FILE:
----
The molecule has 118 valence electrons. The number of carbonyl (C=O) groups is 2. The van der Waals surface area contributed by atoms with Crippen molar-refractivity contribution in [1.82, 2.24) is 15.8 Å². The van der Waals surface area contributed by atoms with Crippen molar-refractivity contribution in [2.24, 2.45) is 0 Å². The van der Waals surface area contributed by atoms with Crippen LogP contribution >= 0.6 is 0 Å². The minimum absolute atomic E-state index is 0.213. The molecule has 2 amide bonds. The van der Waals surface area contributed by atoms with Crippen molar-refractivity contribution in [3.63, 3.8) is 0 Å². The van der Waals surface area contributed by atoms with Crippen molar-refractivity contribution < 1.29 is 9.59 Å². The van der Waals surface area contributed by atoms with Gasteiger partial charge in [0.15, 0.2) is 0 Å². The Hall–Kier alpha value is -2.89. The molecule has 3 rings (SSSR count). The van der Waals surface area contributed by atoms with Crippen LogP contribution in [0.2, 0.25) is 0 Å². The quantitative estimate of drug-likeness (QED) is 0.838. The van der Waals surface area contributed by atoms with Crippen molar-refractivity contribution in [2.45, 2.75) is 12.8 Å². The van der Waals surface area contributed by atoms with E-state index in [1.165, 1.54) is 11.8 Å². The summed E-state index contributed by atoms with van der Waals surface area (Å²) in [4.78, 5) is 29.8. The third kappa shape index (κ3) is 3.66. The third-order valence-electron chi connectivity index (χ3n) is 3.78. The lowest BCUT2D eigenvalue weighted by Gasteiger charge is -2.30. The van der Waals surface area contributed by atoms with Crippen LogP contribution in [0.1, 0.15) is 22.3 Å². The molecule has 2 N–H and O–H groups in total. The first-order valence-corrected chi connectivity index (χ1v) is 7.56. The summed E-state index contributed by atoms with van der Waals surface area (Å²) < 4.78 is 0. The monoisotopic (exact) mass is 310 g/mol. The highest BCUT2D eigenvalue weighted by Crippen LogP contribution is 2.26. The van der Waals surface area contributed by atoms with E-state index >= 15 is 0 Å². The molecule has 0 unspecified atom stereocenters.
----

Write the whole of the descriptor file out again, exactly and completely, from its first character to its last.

The molecule has 118 valence electrons. The number of carbonyl (C=O) groups is 2. The van der Waals surface area contributed by atoms with Crippen molar-refractivity contribution in [1.82, 2.24) is 15.8 Å². The van der Waals surface area contributed by atoms with Crippen molar-refractivity contribution in [2.24, 2.45) is 0 Å². The van der Waals surface area contributed by atoms with Crippen LogP contribution >= 0.6 is 0 Å². The minimum absolute atomic E-state index is 0.213. The molecule has 2 amide bonds. The van der Waals surface area contributed by atoms with Crippen molar-refractivity contribution in [3.63, 3.8) is 0 Å². The van der Waals surface area contributed by atoms with Crippen molar-refractivity contribution < 1.29 is 9.59 Å². The van der Waals surface area contributed by atoms with Gasteiger partial charge in [0.15, 0.2) is 0 Å². The Hall–Kier alpha value is -2.89. The molecule has 3 rings (SSSR count). The van der Waals surface area contributed by atoms with Crippen LogP contribution in [0.2, 0.25) is 0 Å². The quantitative estimate of drug-likeness (QED) is 0.838. The van der Waals surface area contributed by atoms with Crippen molar-refractivity contribution in [2.45, 2.75) is 12.8 Å². The van der Waals surface area contributed by atoms with E-state index in [1.165, 1.54) is 11.8 Å². The summed E-state index contributed by atoms with van der Waals surface area (Å²) in [4.78, 5) is 29.8. The third kappa shape index (κ3) is 3.66. The third-order valence-electron chi connectivity index (χ3n) is 3.78. The lowest BCUT2D eigenvalue weighted by Gasteiger charge is -2.30. The van der Waals surface area contributed by atoms with Crippen LogP contribution in [0.1, 0.15) is 22.3 Å². The molecule has 2 N–H and O–H groups in total. The first-order valence-corrected chi connectivity index (χ1v) is 7.56. The summed E-state index contributed by atoms with van der Waals surface area (Å²) < 4.78 is 0. The monoisotopic (exact) mass is 310 g/mol. The highest BCUT2D eigenvalue weighted by Crippen LogP contribution is 2.26. The van der Waals surface area contributed by atoms with E-state index >= 15 is 0 Å². The molecule has 0 unspecified atom stereocenters.